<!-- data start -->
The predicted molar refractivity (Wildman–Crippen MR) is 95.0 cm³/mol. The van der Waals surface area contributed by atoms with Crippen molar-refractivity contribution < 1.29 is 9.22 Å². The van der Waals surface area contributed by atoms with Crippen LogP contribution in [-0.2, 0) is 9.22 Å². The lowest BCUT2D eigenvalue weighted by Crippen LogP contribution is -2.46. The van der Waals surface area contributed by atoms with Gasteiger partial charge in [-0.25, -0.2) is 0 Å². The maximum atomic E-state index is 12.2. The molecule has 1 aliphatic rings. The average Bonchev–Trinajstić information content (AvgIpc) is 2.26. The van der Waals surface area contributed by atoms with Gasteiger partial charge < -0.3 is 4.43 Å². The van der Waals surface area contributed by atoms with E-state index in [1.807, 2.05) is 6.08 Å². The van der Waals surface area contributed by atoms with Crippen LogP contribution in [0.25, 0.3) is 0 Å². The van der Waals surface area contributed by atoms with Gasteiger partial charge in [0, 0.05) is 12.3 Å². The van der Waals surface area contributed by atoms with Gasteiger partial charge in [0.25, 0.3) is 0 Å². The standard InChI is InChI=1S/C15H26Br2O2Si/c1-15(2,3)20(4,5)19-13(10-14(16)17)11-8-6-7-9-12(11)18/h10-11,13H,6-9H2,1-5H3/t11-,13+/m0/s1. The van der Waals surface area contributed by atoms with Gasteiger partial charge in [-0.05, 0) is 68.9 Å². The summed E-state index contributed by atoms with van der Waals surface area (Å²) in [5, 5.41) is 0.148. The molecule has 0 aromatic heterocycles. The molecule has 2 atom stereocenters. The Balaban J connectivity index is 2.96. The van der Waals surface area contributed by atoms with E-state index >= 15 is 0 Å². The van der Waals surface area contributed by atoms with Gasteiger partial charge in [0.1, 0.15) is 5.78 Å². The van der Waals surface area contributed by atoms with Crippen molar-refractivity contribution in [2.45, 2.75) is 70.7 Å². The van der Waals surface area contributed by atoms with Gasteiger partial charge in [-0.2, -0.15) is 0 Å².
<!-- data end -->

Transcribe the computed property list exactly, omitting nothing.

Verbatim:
The predicted molar refractivity (Wildman–Crippen MR) is 95.0 cm³/mol. The van der Waals surface area contributed by atoms with Crippen molar-refractivity contribution < 1.29 is 9.22 Å². The van der Waals surface area contributed by atoms with Crippen LogP contribution in [-0.2, 0) is 9.22 Å². The lowest BCUT2D eigenvalue weighted by Crippen LogP contribution is -2.46. The van der Waals surface area contributed by atoms with Gasteiger partial charge in [-0.25, -0.2) is 0 Å². The maximum atomic E-state index is 12.2. The molecule has 1 aliphatic rings. The average Bonchev–Trinajstić information content (AvgIpc) is 2.26. The van der Waals surface area contributed by atoms with Gasteiger partial charge < -0.3 is 4.43 Å². The van der Waals surface area contributed by atoms with E-state index in [1.807, 2.05) is 6.08 Å². The van der Waals surface area contributed by atoms with Crippen LogP contribution in [0.25, 0.3) is 0 Å². The van der Waals surface area contributed by atoms with Gasteiger partial charge in [0, 0.05) is 12.3 Å². The van der Waals surface area contributed by atoms with Gasteiger partial charge in [0.25, 0.3) is 0 Å². The standard InChI is InChI=1S/C15H26Br2O2Si/c1-15(2,3)20(4,5)19-13(10-14(16)17)11-8-6-7-9-12(11)18/h10-11,13H,6-9H2,1-5H3/t11-,13+/m0/s1. The van der Waals surface area contributed by atoms with Gasteiger partial charge in [-0.05, 0) is 68.9 Å². The summed E-state index contributed by atoms with van der Waals surface area (Å²) in [5, 5.41) is 0.148. The molecule has 0 aromatic heterocycles. The molecule has 2 atom stereocenters. The Balaban J connectivity index is 2.96. The van der Waals surface area contributed by atoms with E-state index >= 15 is 0 Å². The van der Waals surface area contributed by atoms with Gasteiger partial charge in [0.1, 0.15) is 5.78 Å². The van der Waals surface area contributed by atoms with Crippen molar-refractivity contribution in [2.45, 2.75) is 70.7 Å². The van der Waals surface area contributed by atoms with Gasteiger partial charge in [-0.2, -0.15) is 0 Å².